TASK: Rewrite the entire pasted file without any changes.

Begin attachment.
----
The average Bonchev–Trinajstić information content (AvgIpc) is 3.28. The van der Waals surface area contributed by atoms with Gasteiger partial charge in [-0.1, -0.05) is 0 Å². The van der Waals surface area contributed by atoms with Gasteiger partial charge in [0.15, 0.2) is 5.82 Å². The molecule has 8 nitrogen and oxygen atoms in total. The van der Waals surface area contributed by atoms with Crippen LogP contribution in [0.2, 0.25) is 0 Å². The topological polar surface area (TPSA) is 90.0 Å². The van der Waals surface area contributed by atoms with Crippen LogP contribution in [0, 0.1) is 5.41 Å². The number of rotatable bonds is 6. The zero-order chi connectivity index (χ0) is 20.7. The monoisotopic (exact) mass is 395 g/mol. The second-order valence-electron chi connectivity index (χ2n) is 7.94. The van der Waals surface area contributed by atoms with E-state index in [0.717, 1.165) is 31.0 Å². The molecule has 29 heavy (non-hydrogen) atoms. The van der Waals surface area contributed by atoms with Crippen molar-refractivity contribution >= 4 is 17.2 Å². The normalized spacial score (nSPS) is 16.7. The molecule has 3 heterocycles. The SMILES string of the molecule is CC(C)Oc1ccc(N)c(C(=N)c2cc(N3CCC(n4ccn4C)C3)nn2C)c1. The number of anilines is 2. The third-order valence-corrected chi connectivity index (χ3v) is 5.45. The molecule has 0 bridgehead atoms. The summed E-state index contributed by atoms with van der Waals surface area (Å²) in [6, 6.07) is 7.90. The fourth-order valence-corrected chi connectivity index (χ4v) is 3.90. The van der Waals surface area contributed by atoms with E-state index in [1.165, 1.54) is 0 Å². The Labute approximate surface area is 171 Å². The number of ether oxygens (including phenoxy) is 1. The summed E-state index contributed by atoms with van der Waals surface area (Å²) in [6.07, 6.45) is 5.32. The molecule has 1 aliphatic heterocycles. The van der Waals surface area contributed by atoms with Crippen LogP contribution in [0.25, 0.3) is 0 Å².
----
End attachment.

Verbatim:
The average Bonchev–Trinajstić information content (AvgIpc) is 3.28. The van der Waals surface area contributed by atoms with Gasteiger partial charge in [-0.1, -0.05) is 0 Å². The van der Waals surface area contributed by atoms with Gasteiger partial charge in [0.15, 0.2) is 5.82 Å². The molecule has 8 nitrogen and oxygen atoms in total. The van der Waals surface area contributed by atoms with Crippen LogP contribution in [0.2, 0.25) is 0 Å². The topological polar surface area (TPSA) is 90.0 Å². The van der Waals surface area contributed by atoms with Crippen LogP contribution in [0, 0.1) is 5.41 Å². The number of rotatable bonds is 6. The zero-order chi connectivity index (χ0) is 20.7. The monoisotopic (exact) mass is 395 g/mol. The second-order valence-electron chi connectivity index (χ2n) is 7.94. The van der Waals surface area contributed by atoms with E-state index in [0.717, 1.165) is 31.0 Å². The molecule has 29 heavy (non-hydrogen) atoms. The van der Waals surface area contributed by atoms with Crippen molar-refractivity contribution >= 4 is 17.2 Å². The normalized spacial score (nSPS) is 16.7. The molecule has 3 heterocycles. The SMILES string of the molecule is CC(C)Oc1ccc(N)c(C(=N)c2cc(N3CCC(n4ccn4C)C3)nn2C)c1. The number of anilines is 2. The third-order valence-corrected chi connectivity index (χ3v) is 5.45. The molecule has 0 bridgehead atoms. The summed E-state index contributed by atoms with van der Waals surface area (Å²) in [6, 6.07) is 7.90. The fourth-order valence-corrected chi connectivity index (χ4v) is 3.90. The van der Waals surface area contributed by atoms with E-state index in [1.165, 1.54) is 0 Å². The Labute approximate surface area is 171 Å². The number of ether oxygens (including phenoxy) is 1. The summed E-state index contributed by atoms with van der Waals surface area (Å²) in [6.07, 6.45) is 5.32. The molecule has 1 aliphatic heterocycles. The van der Waals surface area contributed by atoms with Crippen LogP contribution in [0.25, 0.3) is 0 Å².